A woman who was sexually abused as a child or raped as an adult may not enjoy sex, or even be able to take part in it. Women who survive other traumas like war also have problems: Sharon Grant, a Vietnam nurse wrote “By the time I bedded a man/who didn’t smell like mud and burned flesh/ He made love and I made jokes.”
Male survivors of childhood sexual abuse or adult rape may be burdened by shame. It says on the National Organization on Male Sexual Victimization site “To be used as a sexual object by a more powerful person, male or female, is always abusive and often damaging.” see http://www.malesurvivor.org/. Only recently has it become possible to talk about it. The rape of men by men in prisons caused Stephen Donaldson to found Stop Prison Rape, Inc. He was gang raped in jail after a Quaker “pray in” at the White House in the 70’s. He wrote, “The catastrophic experience of sexual violence usually extends beyond a single incident, often becoming a daily assault...[some] become rapists, seeking to `regain their manhood’ through the same violent means by which they believe it was lost.” (www.spr.org.) Men who were sexually abused may not be interested in sex or may use it addictively or abusively.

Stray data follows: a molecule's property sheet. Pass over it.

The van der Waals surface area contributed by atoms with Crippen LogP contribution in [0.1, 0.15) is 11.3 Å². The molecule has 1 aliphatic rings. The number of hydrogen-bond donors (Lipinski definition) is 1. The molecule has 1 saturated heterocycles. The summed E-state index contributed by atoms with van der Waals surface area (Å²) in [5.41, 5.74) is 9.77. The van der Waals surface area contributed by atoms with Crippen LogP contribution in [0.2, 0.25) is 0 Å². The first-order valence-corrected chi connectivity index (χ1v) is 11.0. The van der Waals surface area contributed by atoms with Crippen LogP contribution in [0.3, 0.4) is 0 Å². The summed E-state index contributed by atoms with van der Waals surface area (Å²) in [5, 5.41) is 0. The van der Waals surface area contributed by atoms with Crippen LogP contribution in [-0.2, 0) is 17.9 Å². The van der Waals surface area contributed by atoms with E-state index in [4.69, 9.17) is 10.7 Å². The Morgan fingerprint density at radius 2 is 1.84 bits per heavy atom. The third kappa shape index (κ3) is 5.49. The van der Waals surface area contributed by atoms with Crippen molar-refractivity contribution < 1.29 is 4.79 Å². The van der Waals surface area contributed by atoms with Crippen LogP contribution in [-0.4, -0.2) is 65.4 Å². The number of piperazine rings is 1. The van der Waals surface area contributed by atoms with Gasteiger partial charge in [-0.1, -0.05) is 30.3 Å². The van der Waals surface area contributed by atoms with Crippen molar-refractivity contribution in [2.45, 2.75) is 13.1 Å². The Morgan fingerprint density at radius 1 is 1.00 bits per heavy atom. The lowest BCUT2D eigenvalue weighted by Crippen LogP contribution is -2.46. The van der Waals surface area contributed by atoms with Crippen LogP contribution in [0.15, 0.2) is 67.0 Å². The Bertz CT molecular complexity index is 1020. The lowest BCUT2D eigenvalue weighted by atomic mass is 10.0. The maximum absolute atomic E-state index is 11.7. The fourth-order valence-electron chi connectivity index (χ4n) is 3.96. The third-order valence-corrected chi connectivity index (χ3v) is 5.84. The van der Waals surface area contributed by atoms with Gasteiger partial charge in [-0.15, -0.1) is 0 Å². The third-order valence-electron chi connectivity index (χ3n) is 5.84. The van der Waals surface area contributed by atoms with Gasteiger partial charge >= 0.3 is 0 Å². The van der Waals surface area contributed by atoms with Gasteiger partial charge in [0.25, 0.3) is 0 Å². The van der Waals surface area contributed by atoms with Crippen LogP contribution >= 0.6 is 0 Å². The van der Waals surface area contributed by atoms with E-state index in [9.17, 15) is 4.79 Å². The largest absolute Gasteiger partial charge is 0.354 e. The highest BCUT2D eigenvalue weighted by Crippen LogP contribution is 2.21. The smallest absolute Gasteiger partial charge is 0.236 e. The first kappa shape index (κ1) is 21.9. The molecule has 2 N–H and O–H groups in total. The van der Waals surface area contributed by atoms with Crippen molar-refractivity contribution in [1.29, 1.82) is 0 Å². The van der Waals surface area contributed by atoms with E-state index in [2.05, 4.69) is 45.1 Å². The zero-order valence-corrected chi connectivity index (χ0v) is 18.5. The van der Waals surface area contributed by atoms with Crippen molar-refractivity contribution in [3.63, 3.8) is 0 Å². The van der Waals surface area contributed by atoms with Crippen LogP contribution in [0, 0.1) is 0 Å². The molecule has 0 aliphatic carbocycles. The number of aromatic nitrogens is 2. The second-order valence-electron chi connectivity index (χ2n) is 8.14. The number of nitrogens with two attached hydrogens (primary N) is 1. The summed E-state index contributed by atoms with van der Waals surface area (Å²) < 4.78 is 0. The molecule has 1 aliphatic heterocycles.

Although there can be other reasons including high blood pressure medications, diabetes, and alcohol abuse—which all may be related to PTSD—PTSD can cause a loss of interest in sex in men who are not survivors of sexual abuse. Perhaps it is an unacknowledged anniversary. Perhaps something triggered a reaction, but men tell themselves “It shouldn’t bother me” (a numbing ritual), and the numbness extends into sexuality. A man who lost control in combat (or in the streets) and hurt people may lose interest in sex because orgasm is like losing control and unconsciously, he’s afraid he’ll hurt someone. Feeling guilt over not saving someone, or over things done in the war zone, may cause him to deny himself the pleasures of sex and love.